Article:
By Matt Agorist
Often, the American mainstream media becomes a de facto government employee, taking the claims of U.S. officials and reporting them as proven fact — and nothing exemplifies this penchant better than reporting on the Gulf of Tonkin incident — perhaps one of most flagrant lies ever dreamed up as a justification for war.
On August 5, 1964, the New York Times reported “President Johnson has ordered retaliatory action against gunboats and ‘certain supporting facilities in North Vietnam’ after renewed attacks against American destroyers in the Gulf of Tonkin.” Additional outlets, such as the Washington Post, echoed this claim.
But it wasn’t true. At all. In fact, the Gulf of Tonkin incident, as it became known, turned out to be a fictitious creation courtesy of the government to escalate war in Vietnam — leading to the deaths of tens of thousands of U.S. troops and millions of Vietnamese, fomenting the largest anti-war movement in American history, and tarnishing the reputation of a nation once considered at least somewhat noble in the eyes of the world.
In 2010, more than 1,100 transcripts from the Vietnam era were released, proving Congress and officials raised serious doubts about the information fed to them by the Pentagon and White House. But while this internal grumbling took place, mainstream media dutifully reported official statements as if the veracity of the information couldn’t be disputed.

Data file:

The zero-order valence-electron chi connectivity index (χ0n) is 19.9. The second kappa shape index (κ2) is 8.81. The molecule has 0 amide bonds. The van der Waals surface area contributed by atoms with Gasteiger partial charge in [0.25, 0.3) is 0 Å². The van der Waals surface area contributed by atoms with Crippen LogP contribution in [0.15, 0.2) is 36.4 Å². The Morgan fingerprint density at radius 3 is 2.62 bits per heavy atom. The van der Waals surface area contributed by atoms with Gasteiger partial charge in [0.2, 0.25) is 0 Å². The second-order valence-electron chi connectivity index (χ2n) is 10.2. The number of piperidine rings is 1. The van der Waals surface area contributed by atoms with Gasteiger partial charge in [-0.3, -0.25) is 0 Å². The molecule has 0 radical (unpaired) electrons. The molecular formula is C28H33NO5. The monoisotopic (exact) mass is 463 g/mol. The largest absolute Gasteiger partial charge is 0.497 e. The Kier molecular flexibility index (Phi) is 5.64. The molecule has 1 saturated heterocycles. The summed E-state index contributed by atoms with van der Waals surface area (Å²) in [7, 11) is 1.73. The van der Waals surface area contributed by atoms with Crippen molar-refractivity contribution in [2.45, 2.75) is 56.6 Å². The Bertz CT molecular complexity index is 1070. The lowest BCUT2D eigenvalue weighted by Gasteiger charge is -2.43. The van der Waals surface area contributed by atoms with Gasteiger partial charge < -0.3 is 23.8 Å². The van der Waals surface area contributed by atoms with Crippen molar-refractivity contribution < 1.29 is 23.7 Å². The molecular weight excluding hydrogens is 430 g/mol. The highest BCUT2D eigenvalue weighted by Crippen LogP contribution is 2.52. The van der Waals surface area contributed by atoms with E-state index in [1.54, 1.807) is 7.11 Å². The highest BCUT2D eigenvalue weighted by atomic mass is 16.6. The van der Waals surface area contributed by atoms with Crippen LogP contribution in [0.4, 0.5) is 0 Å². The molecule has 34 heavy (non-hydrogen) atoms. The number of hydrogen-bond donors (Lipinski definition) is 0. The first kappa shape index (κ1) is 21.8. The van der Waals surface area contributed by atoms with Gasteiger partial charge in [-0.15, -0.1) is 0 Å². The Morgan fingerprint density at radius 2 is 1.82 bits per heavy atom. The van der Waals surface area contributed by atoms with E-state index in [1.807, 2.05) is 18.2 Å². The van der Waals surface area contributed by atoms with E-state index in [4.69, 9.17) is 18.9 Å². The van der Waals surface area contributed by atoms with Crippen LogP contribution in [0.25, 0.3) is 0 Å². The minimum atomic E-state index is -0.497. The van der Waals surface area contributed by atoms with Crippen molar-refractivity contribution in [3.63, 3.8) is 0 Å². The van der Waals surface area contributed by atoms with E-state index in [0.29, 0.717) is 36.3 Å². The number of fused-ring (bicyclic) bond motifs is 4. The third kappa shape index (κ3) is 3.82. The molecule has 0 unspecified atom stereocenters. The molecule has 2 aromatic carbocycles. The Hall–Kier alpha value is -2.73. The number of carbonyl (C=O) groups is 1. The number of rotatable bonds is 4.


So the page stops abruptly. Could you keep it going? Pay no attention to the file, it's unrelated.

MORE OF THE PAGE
Tom Wells, author of the exhaustive exposé The War Within: America’s Battle Over Vietnam, explained the media egregiously erred in “almost exclusive reliance on U.S. government officials as sources of information” and “reluctance to question official pronouncements on ‘national security issues.’”
If due diligence had been performed, and reporters had raised appropriate doubts about the Gulf of Tonkin false flag, it’s arguable whether support for the contentious war would have lasted as long as it did.
And now, a very similar event has unfolded this week in which ships were allegedly attacked near the Strait of Hormuz and an “initial US assessment indicated Iran likely was behind the attack,” according to the Wall Street Journal.
Speaking to reporters on Monday,